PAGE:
|Robert Lee Brewer (Painting by Didi Menendez)|
The world began for me--my first memory--as black lines and sunshine. For the longest time, I thought I was viewing gigantic blades of grass. It wasn't until I was much older that I could appreciate the length of my own eyelashes. Instead of viewing Whitman's leaves of grass, I realized I began as eyelashes blocking the sun.
For years and years, I misinterpreted my own first memory. As such, take these memories for the faulty and flimsy things they are. I promise I will do my best to accurately capture the various important moments of my life. When possible, I'll try to protect the identities of the folks involved--though there will be moments when that is impossible. (Sorry in advance, identities I can't protect.)
Whether by grass or eyelashes, I've always considered the black lines and sunshine memory a comforting one, though I could understand it being interpreted as scary for others. Maybe that's why I was always known as a happy kid. My mom used to tell me how I would run up to strangers in public and give them hugs. Even now, I receive feedback from people on how I always seem to be smiling. It's just part of my DNA to look on the bright side of things.
Unfortunately, this series of posts will not just be a collection of hugs and sunshine. In fact, some posts may even have a little note at the beginning to warn of graphic content. That said, I do think everything that happens--the good, the bad, and the in between--is supposed to happen. So I may have made it through some bad moments, but there aren't any black clouds hanging over me. They made me who I am.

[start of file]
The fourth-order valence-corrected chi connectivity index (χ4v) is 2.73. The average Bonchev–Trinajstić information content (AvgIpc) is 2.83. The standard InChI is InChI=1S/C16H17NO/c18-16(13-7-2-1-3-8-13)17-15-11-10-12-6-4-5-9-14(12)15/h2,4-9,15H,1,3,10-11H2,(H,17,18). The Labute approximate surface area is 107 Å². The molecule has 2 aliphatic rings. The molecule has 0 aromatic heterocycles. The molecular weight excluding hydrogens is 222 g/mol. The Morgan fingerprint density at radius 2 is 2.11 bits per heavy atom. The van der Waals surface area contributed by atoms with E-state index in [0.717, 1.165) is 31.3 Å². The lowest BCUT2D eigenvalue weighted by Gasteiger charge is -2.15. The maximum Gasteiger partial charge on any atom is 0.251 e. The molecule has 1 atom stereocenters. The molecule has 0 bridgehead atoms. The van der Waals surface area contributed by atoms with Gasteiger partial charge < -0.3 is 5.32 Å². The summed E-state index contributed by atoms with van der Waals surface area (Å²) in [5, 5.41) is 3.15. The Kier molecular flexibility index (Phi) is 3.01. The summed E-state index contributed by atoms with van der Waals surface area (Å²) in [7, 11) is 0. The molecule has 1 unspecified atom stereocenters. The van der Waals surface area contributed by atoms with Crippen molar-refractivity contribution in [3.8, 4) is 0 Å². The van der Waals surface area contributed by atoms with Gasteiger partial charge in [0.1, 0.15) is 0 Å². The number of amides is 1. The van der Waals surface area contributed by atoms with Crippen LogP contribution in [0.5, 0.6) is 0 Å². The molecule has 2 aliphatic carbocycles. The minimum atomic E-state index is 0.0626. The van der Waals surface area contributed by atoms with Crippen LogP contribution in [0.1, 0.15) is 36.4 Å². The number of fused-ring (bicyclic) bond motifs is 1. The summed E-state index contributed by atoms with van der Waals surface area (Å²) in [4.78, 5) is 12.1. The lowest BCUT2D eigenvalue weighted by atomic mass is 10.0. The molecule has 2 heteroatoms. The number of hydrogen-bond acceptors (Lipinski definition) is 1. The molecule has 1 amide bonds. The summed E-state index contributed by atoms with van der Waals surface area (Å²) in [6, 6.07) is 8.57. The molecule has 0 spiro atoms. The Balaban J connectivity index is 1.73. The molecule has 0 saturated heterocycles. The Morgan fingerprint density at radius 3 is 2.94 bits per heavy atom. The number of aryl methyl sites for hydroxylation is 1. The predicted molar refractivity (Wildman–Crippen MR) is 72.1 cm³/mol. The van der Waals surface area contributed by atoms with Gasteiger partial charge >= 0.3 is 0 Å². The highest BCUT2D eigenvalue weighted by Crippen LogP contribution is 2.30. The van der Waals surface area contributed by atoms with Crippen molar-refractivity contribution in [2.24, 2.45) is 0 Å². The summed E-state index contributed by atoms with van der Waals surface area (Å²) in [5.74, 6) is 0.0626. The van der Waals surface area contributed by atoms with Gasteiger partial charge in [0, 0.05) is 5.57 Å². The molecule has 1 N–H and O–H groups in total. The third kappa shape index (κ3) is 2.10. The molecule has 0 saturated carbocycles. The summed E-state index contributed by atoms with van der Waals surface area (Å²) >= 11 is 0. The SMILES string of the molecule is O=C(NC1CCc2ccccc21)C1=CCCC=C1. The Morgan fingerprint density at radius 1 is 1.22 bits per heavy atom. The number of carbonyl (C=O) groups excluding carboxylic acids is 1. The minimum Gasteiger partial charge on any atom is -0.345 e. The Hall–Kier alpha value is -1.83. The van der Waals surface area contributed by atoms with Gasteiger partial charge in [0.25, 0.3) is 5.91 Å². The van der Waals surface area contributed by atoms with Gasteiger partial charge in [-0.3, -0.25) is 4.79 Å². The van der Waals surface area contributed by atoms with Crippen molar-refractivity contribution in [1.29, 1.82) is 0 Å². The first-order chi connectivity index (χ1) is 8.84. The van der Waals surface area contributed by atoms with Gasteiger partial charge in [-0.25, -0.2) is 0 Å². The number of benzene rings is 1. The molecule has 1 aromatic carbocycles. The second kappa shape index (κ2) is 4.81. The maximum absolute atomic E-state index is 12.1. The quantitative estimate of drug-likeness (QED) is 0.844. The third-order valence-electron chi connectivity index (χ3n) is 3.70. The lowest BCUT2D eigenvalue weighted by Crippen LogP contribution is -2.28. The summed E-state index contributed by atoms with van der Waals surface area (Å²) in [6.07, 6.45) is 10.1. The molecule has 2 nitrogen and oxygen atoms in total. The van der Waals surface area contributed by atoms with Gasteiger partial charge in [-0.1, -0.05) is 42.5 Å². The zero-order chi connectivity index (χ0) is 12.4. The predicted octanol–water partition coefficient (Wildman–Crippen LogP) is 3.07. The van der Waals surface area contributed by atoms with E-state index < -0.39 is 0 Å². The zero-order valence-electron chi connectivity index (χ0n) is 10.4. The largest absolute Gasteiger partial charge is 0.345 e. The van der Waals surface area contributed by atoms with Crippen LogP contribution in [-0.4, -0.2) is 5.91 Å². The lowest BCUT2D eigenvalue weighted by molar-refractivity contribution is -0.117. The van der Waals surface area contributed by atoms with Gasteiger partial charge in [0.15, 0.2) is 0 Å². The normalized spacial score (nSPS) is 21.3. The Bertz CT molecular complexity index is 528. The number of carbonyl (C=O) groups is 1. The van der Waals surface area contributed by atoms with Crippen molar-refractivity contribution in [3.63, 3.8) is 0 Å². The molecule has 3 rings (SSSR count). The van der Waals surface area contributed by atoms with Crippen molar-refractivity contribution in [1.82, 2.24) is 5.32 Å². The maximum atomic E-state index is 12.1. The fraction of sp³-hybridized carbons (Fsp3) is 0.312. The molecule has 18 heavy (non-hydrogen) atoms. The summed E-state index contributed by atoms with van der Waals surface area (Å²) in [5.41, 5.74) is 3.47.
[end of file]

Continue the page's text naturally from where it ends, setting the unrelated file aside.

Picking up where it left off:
But my life (and this series) is not just a collection of bad news. There will be good posts to balance out the bad. I'm going to attempt to go in chronological order. I'm going to attempt to be accurate. I'm going to attempt not to hit my head anymore.
This post began with my first memory, and I shared my mom's memory of me running up to hug strangers (kids, do not follow my example). I'll end this post with another shared memory. It's about when I got a scar over my right eye. It's harder to see now than when I was a child, when it was very obvious.
The story goes like this: My father was driving with my brother David and I in our unsecured car seats, and he got into a wreck. My unsecured seat flew face first into the dashboard. Apparently, face covered in blood, I kept just touching the blood and looking at my fingers without crying. Meanwhile, David dangled upside down bawling away.
As a child hearing this story, I always used it as proof that I was somehow tougher than other people. It's a perfect example of what doesn't kill you makes you psychologically stronger. Of course, I'm now smart enough to know the only reason I wasn't crying is that I probably suffered a concussion. David reacted appropriately.
Anyway, there's the truth of what happened, and there's the truth according to us. History--even a personal history--is a complicated journey. I hope you enjoy the ride.
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Learn more about me and my peeps in these posts:
- My Father is Running for President.
- How to Pack for a Hurricane Chase.
- Confession of a Man With a Moustache.